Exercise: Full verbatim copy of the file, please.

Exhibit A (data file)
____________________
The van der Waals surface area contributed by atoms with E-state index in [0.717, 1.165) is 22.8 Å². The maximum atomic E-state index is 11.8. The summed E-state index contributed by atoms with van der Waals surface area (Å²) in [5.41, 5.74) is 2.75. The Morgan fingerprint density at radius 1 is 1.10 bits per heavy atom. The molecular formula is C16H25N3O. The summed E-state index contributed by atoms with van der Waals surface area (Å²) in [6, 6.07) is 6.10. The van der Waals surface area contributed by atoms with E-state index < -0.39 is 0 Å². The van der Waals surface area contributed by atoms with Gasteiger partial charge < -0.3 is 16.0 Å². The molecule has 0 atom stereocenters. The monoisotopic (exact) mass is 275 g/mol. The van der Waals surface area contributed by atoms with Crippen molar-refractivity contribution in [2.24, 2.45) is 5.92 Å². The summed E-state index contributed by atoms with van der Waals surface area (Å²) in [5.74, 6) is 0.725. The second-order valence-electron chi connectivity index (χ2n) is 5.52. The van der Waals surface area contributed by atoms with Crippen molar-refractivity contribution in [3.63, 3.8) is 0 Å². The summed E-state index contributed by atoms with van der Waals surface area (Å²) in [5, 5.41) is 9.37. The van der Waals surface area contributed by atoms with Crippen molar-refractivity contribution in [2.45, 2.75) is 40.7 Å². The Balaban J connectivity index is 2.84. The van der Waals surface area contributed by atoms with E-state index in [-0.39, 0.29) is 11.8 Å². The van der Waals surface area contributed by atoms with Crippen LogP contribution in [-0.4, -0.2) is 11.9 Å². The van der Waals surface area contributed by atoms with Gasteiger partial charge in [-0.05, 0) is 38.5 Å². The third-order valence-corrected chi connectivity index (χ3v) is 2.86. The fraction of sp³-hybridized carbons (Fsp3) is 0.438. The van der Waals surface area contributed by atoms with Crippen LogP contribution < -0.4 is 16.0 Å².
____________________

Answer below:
The van der Waals surface area contributed by atoms with E-state index in [0.717, 1.165) is 22.8 Å². The maximum atomic E-state index is 11.8. The summed E-state index contributed by atoms with van der Waals surface area (Å²) in [5.41, 5.74) is 2.75. The Morgan fingerprint density at radius 1 is 1.10 bits per heavy atom. The molecular formula is C16H25N3O. The summed E-state index contributed by atoms with van der Waals surface area (Å²) in [6, 6.07) is 6.10. The van der Waals surface area contributed by atoms with E-state index < -0.39 is 0 Å². The van der Waals surface area contributed by atoms with Gasteiger partial charge < -0.3 is 16.0 Å². The molecule has 0 atom stereocenters. The monoisotopic (exact) mass is 275 g/mol. The van der Waals surface area contributed by atoms with Crippen molar-refractivity contribution in [2.24, 2.45) is 5.92 Å². The summed E-state index contributed by atoms with van der Waals surface area (Å²) in [5.74, 6) is 0.725. The second-order valence-electron chi connectivity index (χ2n) is 5.52. The van der Waals surface area contributed by atoms with Crippen molar-refractivity contribution in [3.63, 3.8) is 0 Å². The summed E-state index contributed by atoms with van der Waals surface area (Å²) in [5, 5.41) is 9.37. The van der Waals surface area contributed by atoms with Crippen molar-refractivity contribution in [2.45, 2.75) is 40.7 Å². The Balaban J connectivity index is 2.84. The van der Waals surface area contributed by atoms with E-state index in [-0.39, 0.29) is 11.8 Å². The van der Waals surface area contributed by atoms with Crippen LogP contribution in [-0.4, -0.2) is 11.9 Å². The van der Waals surface area contributed by atoms with Gasteiger partial charge in [-0.05, 0) is 38.5 Å². The third-order valence-corrected chi connectivity index (χ3v) is 2.86. The fraction of sp³-hybridized carbons (Fsp3) is 0.438. The van der Waals surface area contributed by atoms with Crippen LogP contribution < -0.4 is 16.0 Å².